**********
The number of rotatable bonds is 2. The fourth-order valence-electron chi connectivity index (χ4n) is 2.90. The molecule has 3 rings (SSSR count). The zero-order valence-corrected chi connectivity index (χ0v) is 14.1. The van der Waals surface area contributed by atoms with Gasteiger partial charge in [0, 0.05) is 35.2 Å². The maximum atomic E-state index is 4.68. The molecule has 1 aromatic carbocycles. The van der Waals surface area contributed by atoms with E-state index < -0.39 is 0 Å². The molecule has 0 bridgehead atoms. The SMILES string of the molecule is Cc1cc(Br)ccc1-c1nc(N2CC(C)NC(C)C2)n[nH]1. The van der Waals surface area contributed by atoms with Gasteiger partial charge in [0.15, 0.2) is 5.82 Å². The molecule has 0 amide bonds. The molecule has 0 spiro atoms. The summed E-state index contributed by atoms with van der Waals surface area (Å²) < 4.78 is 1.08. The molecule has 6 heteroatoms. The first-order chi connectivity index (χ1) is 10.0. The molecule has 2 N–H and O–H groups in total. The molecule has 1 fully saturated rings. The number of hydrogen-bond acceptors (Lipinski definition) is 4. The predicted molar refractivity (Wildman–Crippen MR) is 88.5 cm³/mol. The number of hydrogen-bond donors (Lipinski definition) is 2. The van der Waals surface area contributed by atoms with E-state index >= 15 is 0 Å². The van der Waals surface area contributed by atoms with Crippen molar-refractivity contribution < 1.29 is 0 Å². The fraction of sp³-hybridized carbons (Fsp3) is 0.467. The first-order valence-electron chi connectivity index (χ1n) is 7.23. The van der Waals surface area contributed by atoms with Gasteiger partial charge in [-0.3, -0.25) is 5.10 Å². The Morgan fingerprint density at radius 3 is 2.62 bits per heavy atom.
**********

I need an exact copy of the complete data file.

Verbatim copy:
The number of rotatable bonds is 2. The fourth-order valence-electron chi connectivity index (χ4n) is 2.90. The molecule has 3 rings (SSSR count). The zero-order valence-corrected chi connectivity index (χ0v) is 14.1. The van der Waals surface area contributed by atoms with Gasteiger partial charge in [0, 0.05) is 35.2 Å². The maximum atomic E-state index is 4.68. The molecule has 1 aromatic carbocycles. The van der Waals surface area contributed by atoms with E-state index < -0.39 is 0 Å². The molecule has 0 bridgehead atoms. The SMILES string of the molecule is Cc1cc(Br)ccc1-c1nc(N2CC(C)NC(C)C2)n[nH]1. The van der Waals surface area contributed by atoms with Gasteiger partial charge in [0.15, 0.2) is 5.82 Å². The molecule has 0 amide bonds. The molecule has 0 spiro atoms. The summed E-state index contributed by atoms with van der Waals surface area (Å²) < 4.78 is 1.08. The molecule has 6 heteroatoms. The first-order chi connectivity index (χ1) is 10.0. The molecule has 2 N–H and O–H groups in total. The molecule has 1 fully saturated rings. The number of hydrogen-bond acceptors (Lipinski definition) is 4. The predicted molar refractivity (Wildman–Crippen MR) is 88.5 cm³/mol. The number of hydrogen-bond donors (Lipinski definition) is 2. The van der Waals surface area contributed by atoms with E-state index >= 15 is 0 Å². The van der Waals surface area contributed by atoms with Crippen molar-refractivity contribution < 1.29 is 0 Å². The fraction of sp³-hybridized carbons (Fsp3) is 0.467. The first-order valence-electron chi connectivity index (χ1n) is 7.23. The van der Waals surface area contributed by atoms with Gasteiger partial charge in [-0.3, -0.25) is 5.10 Å². The Morgan fingerprint density at radius 3 is 2.62 bits per heavy atom.